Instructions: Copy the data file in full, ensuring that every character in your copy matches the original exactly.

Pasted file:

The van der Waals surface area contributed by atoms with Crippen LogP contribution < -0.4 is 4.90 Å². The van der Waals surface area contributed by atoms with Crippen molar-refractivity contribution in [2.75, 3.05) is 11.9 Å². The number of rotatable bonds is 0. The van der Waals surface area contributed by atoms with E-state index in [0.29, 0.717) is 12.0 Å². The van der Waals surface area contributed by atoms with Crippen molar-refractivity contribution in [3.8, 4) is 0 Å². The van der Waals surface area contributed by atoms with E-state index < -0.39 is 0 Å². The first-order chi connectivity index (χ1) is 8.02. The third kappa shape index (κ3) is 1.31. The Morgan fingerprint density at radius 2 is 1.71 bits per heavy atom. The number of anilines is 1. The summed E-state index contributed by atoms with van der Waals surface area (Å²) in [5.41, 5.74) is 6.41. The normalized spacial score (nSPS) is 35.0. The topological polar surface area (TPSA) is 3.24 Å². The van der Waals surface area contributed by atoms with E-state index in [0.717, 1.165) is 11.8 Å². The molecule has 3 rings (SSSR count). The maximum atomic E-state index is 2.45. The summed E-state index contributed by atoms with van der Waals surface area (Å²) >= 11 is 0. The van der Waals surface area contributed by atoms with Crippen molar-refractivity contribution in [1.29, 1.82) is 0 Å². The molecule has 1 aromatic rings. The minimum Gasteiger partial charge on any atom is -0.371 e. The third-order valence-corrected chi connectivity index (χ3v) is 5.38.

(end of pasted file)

The van der Waals surface area contributed by atoms with Crippen LogP contribution < -0.4 is 4.90 Å². The van der Waals surface area contributed by atoms with Crippen molar-refractivity contribution in [2.75, 3.05) is 11.9 Å². The number of rotatable bonds is 0. The van der Waals surface area contributed by atoms with E-state index in [0.29, 0.717) is 12.0 Å². The van der Waals surface area contributed by atoms with Crippen molar-refractivity contribution in [3.8, 4) is 0 Å². The van der Waals surface area contributed by atoms with E-state index < -0.39 is 0 Å². The first-order chi connectivity index (χ1) is 8.02. The third kappa shape index (κ3) is 1.31. The Morgan fingerprint density at radius 2 is 1.71 bits per heavy atom. The number of anilines is 1. The summed E-state index contributed by atoms with van der Waals surface area (Å²) in [5.41, 5.74) is 6.41. The normalized spacial score (nSPS) is 35.0. The topological polar surface area (TPSA) is 3.24 Å². The van der Waals surface area contributed by atoms with E-state index in [0.717, 1.165) is 11.8 Å². The molecule has 3 rings (SSSR count). The maximum atomic E-state index is 2.45. The summed E-state index contributed by atoms with van der Waals surface area (Å²) >= 11 is 0. The van der Waals surface area contributed by atoms with Crippen molar-refractivity contribution in [1.29, 1.82) is 0 Å². The molecule has 1 aromatic rings. The minimum Gasteiger partial charge on any atom is -0.371 e. The third-order valence-corrected chi connectivity index (χ3v) is 5.38.